Sideways-verse Locke eventually comes to accept his wheelchair-bound state, which isn’t something that the first Locke we met ever really did. That acceptance is mostly thanks to Rose, who reveals her diagnosis and gives Locke a bit of a wake-up call about accepting your lot in life and living the life you’ve got left to the fullest. Locke decides not to call Jack for a consult- he feels like it would just keep delaying the inevitable. The scene where Locke confesses to Helen what he was really doing in Australia and tells her that he’s done trying to deny his condition is extremely touching, and it makes me wish Helen was still around in the original universe.

On the Island, Monster!Locke has begun “recruiting,” as Iliana puts it. Before he really gets to the recruiting, though, he wants some answers, and he thinks he might get those answers from Richard. He also thinks that the best way to get those answers out of Richard is to put him in a sling-like device, tie it to a tree, and leave him there all day. Richard actually doesn’t know much of anything, surprisingly, so Locke’s plan doesn’t really work. The term “candidate” doesn’t register with Richard at all. I was actually pretty shocked at how little Richard knew about Jacob’s plans. It kind of takes away some of the mystery of Richard to know he’s just been blindly following Jacob all these years without at all knowing why.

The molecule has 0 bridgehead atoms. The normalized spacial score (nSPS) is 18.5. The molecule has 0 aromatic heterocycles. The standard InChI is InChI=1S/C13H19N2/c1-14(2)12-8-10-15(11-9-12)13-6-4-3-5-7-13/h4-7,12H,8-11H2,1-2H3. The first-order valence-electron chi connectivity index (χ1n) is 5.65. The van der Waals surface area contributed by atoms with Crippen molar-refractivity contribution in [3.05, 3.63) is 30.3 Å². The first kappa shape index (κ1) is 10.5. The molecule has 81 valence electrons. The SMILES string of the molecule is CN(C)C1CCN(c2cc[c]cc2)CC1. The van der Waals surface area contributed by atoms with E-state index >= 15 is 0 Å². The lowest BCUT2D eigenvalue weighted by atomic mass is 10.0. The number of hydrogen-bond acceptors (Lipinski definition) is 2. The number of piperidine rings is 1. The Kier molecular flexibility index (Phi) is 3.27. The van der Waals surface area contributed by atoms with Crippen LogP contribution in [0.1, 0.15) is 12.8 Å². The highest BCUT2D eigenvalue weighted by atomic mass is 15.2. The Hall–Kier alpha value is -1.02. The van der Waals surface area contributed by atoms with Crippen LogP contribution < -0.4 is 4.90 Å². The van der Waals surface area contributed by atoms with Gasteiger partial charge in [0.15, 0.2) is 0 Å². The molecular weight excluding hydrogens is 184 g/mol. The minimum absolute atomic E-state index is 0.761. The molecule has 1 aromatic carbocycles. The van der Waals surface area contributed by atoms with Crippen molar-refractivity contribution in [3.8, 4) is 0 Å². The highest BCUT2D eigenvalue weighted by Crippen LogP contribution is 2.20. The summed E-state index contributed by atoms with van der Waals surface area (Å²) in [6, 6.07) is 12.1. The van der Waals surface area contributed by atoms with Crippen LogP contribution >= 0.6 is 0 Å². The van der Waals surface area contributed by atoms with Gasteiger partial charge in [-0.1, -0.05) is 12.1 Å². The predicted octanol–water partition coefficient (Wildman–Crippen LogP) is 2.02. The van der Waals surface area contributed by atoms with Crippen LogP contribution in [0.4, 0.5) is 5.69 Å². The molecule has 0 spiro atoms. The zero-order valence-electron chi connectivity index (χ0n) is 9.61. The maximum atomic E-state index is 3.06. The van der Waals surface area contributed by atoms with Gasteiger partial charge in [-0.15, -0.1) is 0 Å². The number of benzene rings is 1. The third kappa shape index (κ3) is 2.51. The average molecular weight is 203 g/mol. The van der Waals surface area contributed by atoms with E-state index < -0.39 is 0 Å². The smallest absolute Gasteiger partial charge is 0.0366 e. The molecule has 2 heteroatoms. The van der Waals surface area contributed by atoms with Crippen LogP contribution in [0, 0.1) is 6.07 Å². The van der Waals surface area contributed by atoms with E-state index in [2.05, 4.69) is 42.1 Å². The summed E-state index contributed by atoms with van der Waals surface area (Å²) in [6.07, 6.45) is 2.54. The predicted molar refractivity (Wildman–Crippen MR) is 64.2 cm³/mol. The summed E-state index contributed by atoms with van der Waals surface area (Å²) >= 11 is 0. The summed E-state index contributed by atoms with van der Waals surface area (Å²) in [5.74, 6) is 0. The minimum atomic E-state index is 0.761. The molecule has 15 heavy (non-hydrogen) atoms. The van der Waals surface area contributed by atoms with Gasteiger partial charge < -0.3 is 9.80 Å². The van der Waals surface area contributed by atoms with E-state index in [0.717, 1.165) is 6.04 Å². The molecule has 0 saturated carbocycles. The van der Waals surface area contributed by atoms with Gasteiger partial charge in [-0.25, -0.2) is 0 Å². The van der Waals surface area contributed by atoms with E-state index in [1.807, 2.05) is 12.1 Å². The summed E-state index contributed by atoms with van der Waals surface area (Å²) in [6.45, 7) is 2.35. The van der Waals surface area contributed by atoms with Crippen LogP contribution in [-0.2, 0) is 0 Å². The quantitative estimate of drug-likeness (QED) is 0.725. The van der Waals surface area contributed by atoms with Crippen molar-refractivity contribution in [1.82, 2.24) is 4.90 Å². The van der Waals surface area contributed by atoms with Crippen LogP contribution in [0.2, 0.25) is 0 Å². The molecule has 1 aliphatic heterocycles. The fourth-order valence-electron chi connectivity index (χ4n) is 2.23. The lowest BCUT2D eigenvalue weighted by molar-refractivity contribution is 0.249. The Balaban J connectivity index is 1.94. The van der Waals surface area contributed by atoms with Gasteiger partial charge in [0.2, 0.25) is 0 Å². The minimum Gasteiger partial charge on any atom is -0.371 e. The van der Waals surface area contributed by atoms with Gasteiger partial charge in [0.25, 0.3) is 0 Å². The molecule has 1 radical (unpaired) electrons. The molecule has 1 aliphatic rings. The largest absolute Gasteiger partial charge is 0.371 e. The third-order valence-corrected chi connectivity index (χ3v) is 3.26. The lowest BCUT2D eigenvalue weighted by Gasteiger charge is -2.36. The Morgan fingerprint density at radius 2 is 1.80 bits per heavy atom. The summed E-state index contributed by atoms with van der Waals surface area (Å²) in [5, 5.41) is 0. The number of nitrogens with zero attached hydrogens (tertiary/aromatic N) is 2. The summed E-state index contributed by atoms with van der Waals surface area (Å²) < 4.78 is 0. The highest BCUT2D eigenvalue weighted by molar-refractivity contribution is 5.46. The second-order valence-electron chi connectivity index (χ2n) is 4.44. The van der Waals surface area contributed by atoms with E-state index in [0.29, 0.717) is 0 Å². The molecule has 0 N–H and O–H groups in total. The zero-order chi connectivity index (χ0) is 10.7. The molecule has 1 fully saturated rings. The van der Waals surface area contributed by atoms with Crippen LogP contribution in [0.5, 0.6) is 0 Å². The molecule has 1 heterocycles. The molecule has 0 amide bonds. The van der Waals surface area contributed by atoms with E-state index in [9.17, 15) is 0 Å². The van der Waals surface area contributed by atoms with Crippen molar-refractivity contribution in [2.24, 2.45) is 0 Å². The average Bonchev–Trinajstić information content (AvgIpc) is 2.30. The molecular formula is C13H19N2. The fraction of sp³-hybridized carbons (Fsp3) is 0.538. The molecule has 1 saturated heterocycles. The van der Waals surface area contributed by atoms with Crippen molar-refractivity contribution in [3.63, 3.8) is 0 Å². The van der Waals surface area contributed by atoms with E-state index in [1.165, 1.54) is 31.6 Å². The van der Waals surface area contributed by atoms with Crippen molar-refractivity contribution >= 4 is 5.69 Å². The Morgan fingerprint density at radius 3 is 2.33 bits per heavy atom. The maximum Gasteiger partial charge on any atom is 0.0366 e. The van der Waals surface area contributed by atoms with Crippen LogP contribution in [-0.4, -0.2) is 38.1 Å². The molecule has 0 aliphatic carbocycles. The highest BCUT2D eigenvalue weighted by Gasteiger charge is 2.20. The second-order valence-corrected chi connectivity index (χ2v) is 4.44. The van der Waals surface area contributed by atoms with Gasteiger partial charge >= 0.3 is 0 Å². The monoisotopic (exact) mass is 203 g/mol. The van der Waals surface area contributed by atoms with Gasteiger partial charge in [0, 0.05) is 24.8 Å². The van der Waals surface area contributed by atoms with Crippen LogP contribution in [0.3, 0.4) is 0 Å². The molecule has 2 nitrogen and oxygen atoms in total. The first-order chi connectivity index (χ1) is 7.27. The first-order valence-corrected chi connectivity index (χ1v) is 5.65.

Locke’s recruiting efforts are more successful than his information-gathering efforts. His first target is Sawyer, who is in his old house at the Barracks, listening to loud music and getting really, really drunk. Locke easily lures Sawyer because he promises the one thing nobody on the Island has ever, ever given. Answers. Locke tells Sawyer that he knows why everyone was brought to the Island. After a brief run in with an apparition of a strange child that kind of freaks Locke out (a young Jacob, perhaps) and a harrowing climb down a cliff face via bamboo ladders that kind of freaks Sawyer out, the two arrive at their destination. A cave hollowed out of the aforementioned cliff. Names are scrawled across all the walls of the cave, and some names are crossed out. The names that aren’t crossed out are all very familiar to us. Reyes, Shepherd, Kwon, Jarrah, and Ford, to name a few. What makes the whole thing creepier is that there’s a number next to each name, and these numbers all happen to be one of The Numbers. Locke brushes it off, just saying that Jacob had a “thing for numbers.”

It turns out that what Jacob was looking for all this time was a replacement. The Losties are all “candidates” to be that replacement. Locke tells Sawyer he has three choices, wait and see what happens, accept the job, or join with Locke and try to escape the Island. Sawyer opts for escape. Which, given his current state of mind, makes sense. He wants to get far, far away from the life he knew with Juliet. I’m anxious to see just how dark Sawyer will go now that he’s allied himself with the smokemonster itself.

The episode also pays a brief visit to Ben, Sun, Frank and Ilana. Ilana grills Ben on what exactly happened to Jacob and the other “Shadow of the Statute” folks. Ben says that Locke killed them all. Which is sort of, but not entirely true, of course. Would you expect anything less from Ben Linus? Although not much happens in this subplot (the group decides they should probably go to the Temple), there is one moment that was truly priceless. Sun says they should bury Locke before the head away from the beach, and Ben gives a truly spectacular eulogy, which just happens to be the Quote of the Episode. Franks reaction is that it’s the “weirdest damn funeral” he’s ever been to. Clearly he hasn’t been spending much time with the Losties!